All you have to do is call the credit card company, explain your situation and request a new card with a later expiration date.

    It’s that easy. They may state it’s not possible. Push them and they’ll make it happen. You’re the customer.

    While I’m on the topic. Before you leave, take a picture of your cards front and back and save in a secure folder.

    That way, if you lose it somewhere in your rig and you need to pay for something online. You’ll at least have the card information.

    That’s an “old school” method, but it works.

     

  11. Have you packed your rig with everything before departing to learn what you can and can’t take?
  12.  
    Try your best to weigh your rig if it’s a motorhome and both the rig and tow vehicle if it’s a trailer. Your weight limits are probably less than you think.

    It is easier said than done to weigh your rig before and after it’s loaded. But if it’s doable, it will be worth the effort.

    You can of course estimate the amount of weight you’ve added and hope for the best.

    Chances are that at some point along the way, you’ll have an opportunity to weigh your rig. Use it!

    Too much weight on your tires without proper inflation leads to the obvious blow out.

    Also, more importantly, if you’re in an accident and it’s determined you were carrying more weight than your GVWR, your insurance company may turn their back on you.

    How this is determined, I’m not sure. But I’m not willing to put myself or others at risk.

     

  13. Sanitize your fresh water tank before use.
  14.  
    Regardless if your rig is new, used and new to you or you’ve had it awhile, sanitize it before you leave. It’s a good habit to get into anyway. And it’s easy.

    The information about the amount of bleach to use on the internet is pervasive.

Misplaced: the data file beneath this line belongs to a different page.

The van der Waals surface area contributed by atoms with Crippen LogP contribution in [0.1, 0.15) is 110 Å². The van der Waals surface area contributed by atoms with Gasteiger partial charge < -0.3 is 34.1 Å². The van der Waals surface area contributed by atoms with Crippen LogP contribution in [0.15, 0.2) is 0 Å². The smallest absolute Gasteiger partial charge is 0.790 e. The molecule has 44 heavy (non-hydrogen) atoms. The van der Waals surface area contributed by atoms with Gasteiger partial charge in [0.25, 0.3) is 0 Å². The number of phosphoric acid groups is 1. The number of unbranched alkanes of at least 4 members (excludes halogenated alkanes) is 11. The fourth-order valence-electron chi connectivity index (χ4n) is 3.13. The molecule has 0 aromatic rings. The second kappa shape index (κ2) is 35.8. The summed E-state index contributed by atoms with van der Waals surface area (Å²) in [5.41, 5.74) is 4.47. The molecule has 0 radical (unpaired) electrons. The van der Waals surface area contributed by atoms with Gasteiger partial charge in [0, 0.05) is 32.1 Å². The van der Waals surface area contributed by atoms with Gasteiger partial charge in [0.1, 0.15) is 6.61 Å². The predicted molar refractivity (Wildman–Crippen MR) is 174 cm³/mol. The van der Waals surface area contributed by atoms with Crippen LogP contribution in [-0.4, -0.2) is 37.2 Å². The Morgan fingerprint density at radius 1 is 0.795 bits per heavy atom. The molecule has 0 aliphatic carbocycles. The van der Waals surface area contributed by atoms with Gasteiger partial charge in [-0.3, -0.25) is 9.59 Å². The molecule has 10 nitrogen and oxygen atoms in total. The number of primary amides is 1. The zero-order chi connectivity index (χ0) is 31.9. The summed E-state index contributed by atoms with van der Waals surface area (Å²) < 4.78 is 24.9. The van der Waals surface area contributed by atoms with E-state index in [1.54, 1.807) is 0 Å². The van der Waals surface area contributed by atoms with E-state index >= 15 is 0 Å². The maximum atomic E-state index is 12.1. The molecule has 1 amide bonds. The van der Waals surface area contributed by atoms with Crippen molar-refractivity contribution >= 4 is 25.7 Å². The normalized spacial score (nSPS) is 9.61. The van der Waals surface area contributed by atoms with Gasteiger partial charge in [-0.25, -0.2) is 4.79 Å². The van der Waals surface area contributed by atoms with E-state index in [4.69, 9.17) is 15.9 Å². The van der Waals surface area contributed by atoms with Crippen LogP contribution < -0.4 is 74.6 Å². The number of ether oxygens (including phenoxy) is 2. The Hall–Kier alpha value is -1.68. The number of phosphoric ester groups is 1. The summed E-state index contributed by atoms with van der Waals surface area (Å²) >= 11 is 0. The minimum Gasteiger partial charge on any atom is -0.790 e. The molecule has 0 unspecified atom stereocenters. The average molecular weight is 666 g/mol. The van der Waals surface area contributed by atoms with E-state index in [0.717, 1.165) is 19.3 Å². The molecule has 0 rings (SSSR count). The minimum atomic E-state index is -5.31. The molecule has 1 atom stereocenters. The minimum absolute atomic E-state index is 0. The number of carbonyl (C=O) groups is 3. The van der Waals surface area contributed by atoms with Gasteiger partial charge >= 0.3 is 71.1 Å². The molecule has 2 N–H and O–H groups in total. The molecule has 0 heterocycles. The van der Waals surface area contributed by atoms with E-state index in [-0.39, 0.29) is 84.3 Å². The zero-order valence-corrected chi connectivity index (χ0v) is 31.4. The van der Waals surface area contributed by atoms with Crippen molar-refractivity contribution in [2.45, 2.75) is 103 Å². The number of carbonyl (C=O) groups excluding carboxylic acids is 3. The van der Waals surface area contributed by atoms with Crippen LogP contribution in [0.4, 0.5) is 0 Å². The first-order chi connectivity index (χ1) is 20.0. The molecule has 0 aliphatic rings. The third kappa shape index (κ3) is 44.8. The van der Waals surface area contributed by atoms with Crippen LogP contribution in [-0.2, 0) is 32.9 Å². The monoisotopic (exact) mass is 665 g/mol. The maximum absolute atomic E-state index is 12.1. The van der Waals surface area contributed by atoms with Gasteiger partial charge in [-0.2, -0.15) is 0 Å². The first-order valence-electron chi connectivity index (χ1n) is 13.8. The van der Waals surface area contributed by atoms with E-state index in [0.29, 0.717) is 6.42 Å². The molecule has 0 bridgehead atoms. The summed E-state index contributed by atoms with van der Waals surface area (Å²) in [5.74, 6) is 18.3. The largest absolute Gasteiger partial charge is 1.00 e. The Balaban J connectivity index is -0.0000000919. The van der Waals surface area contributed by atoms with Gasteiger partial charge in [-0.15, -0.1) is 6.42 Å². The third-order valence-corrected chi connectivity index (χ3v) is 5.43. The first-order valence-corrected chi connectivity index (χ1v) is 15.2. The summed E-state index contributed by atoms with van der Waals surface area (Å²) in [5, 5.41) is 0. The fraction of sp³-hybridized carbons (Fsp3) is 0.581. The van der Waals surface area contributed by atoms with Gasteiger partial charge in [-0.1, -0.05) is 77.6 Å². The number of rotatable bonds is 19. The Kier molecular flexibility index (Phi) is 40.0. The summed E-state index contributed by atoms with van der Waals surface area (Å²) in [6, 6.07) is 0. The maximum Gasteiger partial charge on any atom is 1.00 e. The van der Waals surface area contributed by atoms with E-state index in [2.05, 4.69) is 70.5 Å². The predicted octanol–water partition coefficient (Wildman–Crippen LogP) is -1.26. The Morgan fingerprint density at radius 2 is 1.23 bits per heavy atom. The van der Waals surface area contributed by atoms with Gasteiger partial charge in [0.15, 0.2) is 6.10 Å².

And it’s simple.
     

    a) 1 quarter cup of bleach for every 15 gallons of water. So, if you have a 60 gallon tank, add 1 cup of bleach.
     
    b) The tank should be filled with water completely.
     
    c) Let it sit for at least 5 hours or overnight.
     
    d) Empty it and refill with fresh water.
     
    e) Turn your water pump on and run all faucets.
     
    f) If you still smell bleach, drain the tank, refill and repeat.

     
    The above is my process for sanitizing my tank. But I found this page to be a great resource.

    Regardless, make it part of your preventative maintenance. And do it before you leave. It will give you a buffer of time when you get started.

    You’ll have enough to think about as you travel.

     

  15. Take care of doc appointments
  16.  
    This may seem like a no brainer, but I bet it’s happened. So, If you plan to go out for more than six to eight months, consider your preventative medical care.

    That means aligning your appointments months before you depart. Since you’re at the mercy of the medical staff, start early.

    Don’t forget to talk with the doc about your plans and ask for a specific plan if you need medical attention.

    Again, having an action plan in place is essential to eliminate frustration in an emergency.

     

  17. Do maintenance on your appliances, so you know what tools to bring.
  18.  
    I can’t stress this enough. If you take the time to do the preventative maintenance on your rigs systems, you’ll know which tools to take.

    And you’ll be familiar enough with the systems to do minor repairs.

    Tools are heavy. So you can’t just haphazardly throw everything you think you’ll need in the rig. Better to take only what you’ll really need.

    And you can’t make that decision until you work on your systems.

    Even if you just take something apart to investigate. I find myself doing that a lot just for fun.

    Nonetheless, when you’re boondocking far from civilization or prefer not to pay too much for repairs, having some experience goes a long way.

 

Conclusion

 

There are a lot of blogs discussing some very important considerations when living full time in an RV. And you owe it to yourself to pay attention to them all and make note.

Regardless of quality, anyone who’s spent some time on the road will have some valuable input. It takes a lot of us to accumulate and translate great information.

We wanted to go over some of the “not so obvious” tips that we found necessary while preparing for first time RV living.

Have you found any unusual preparations that are not so obvious?

Please let us know in the comments and maybe we can pass it on.